Guest Posts, Suffering, Uncategorized

Grief: One Author’s Lessons From the Book of Job

Guest Post by Anne Morelli

I haven’t yet had the privilege of meeting Anne Morelli in person, but we’ve connected in a number of places online. And every one of her posts is encouraging and authentic. She has a way of sharing quiet, heartfelt wisdom. She recently released an intriguing book about grief called, When Grief Descends: Suffering, Consolation, and The Book of Job (see details below). I invited her to share a little bit about her book and her thoughts here. Will you please help me welcome Anne to this little corner of the internet?

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In an incredibly short period, the Covid-19 pandemic has caused us to face a breadth and depth of change that has thrown us off-kilter. The losses that are associated with every change have forced us to walk on unfamiliar paths, through uncharted territory. Most of us are just trying to find our next step, process everything that has happened, and do what we can to console others while still maintaining appropriate social distancing.

We are feeling besieged and exhausted as we have relinquished our familiar routines and activities, faced the loss of some personal freedoms, and learned how to navigate all that is unfolding. We have had to deal with not being able to attend church, social gatherings, or being in our physical workplaces. Many have lost their jobs and their income. 

We have lost opportunities to travel, eat in restaurants, socialize, and even hug one another. Our sense of safety and certainty about how life should unfold has been shaken. We might wonder about where God is in our adversity and why he would allow us to suffer on such a scale. 

As a result, we are struggling with how to cope in a world that seems to have turned upside down, and inside out. Few of us were prepared to face this magnitude of change. 

My recently released book, When Grief Descends: Suffering, Consolation, and The Book of Job,  deals with these very issues. Drawing on the biblical Book of Job, the book builds a framework for understanding loss and grief, addresses healthier ways to process our sorrow, and offers suggestions about providing consolation to others. 

As I wrote the book, I spent considerable time with Job and his companions. Stepping into his narrative of loss and grief, I quickly found myself sitting with Job on the ash heap outside of the city gates. I was a quiet witness as he mourned the incomprehensible loss of his ten children, his vast estate, his job, his health, his reputation, purpose, social connections, and the future as he had envisioned it.  

My heart ached as Job lamented and searched for God in his misery. As I eavesdropped on his conversations with his companions, I followed their attempts to offer consolation and as they all struggled to find answers for Job’s adversity.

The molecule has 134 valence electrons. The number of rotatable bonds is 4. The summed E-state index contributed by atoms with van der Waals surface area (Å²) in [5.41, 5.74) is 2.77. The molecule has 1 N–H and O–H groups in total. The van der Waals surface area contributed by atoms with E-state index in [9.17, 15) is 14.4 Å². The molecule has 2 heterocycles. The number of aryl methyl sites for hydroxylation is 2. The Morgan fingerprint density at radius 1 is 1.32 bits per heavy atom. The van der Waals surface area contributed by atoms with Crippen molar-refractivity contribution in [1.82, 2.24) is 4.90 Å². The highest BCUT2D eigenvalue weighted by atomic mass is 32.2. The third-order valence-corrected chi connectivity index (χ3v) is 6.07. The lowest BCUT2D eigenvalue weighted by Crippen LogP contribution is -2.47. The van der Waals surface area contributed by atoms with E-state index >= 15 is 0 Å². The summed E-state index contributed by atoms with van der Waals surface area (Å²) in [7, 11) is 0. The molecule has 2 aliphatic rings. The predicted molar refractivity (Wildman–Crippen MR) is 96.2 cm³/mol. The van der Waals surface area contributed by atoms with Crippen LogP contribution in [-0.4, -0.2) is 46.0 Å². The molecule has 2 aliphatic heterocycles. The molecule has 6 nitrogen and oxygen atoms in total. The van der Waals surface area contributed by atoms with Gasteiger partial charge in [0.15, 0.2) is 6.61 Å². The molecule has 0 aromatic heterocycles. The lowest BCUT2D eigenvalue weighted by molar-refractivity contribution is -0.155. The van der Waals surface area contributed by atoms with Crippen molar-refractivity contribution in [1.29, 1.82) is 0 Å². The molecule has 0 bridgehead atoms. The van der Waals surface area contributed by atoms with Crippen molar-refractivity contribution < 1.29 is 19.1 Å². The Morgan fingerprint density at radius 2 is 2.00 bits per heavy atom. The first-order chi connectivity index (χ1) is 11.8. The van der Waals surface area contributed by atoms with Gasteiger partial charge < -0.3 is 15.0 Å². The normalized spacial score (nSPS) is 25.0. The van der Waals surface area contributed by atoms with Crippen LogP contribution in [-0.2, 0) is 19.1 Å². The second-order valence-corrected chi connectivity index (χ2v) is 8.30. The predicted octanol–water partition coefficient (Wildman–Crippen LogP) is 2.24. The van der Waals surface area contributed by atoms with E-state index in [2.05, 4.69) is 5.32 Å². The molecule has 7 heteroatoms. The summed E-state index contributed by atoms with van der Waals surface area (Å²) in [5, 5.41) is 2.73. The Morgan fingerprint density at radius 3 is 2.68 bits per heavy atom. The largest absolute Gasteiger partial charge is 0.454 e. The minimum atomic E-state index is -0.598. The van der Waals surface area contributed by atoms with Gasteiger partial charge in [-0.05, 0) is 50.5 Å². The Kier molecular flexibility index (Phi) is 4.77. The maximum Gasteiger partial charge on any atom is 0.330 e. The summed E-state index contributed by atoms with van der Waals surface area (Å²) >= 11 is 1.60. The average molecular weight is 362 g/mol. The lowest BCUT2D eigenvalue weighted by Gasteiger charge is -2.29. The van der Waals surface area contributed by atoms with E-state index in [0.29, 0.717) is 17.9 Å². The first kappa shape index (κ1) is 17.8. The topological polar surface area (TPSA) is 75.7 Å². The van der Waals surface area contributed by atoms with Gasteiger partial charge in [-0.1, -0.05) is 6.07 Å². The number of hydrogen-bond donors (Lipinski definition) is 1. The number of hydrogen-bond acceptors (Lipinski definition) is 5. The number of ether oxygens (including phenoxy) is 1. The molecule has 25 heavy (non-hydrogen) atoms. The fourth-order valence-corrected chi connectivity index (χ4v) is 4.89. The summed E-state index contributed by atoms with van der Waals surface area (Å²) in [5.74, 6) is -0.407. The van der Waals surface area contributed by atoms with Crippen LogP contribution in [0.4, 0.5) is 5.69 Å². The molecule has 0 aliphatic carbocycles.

Although such loss and suffering are universal, timeless, cross-cultural human experiences, it is also true that there is no one set framework or pathway through our sadness. Grief is not a complete, linear process. It is complex. 

It will cycle around, loop back and forth. We can feel one emotion one moment and feel something quite different the next moment. Grief can be lonely and isolating. And because grief work is grinding work, it is common to feel emotions such as confusion, weariness, anger, anxiety, or despair. We can feel lost or uncertain about how we are going to deal with all that we are facing and how we might provide healing consolation to others who are also mourning.

Job’s narrative informs us about how, and how not to come alongside someone who is grieving. We learn that being physically present is crucial. We discover how silence has the power to carve out the sacred, grace-filled spaces that help a sufferer to feel connected, comforted, and in control of their healing.

Listening offers the necessary room for a sufferer to question, weep, and lament, without judgement or censure. We learn that consolation is not about pushing our viewpoints, trying to control the conversation, or giving advice. But rather, it is about the timely and sensitive sharing of short observations, prayer, and reading Scripture.

God’s speeches in the epilogue offer us a glimpse of his character and his utter delight in creating and managing every aspect of his creation. His grandeur, sovereignty, power, and enduring love provide me immeasurable reassurance in my suffering experiences. For this image of God has gifted me with a certainty that while God is always present in my circumstances, he is also transcendent and utterly above me. And while I may never fully understand God and all the reasons for our trials, this mystery has become manageable for me, because knowing God is answer enough.

What about you? In your trials and suffering what has been your experience of God? How have your experiences refined or changed how you see him and his role in your suffering?

***Scroll down a bit to learn more about Anne’s fascinating book.

Click to Tweet: Grief is not a complete, linear process. It is complex.

I’m linking up with #TellHisStory and #RaRaLinkup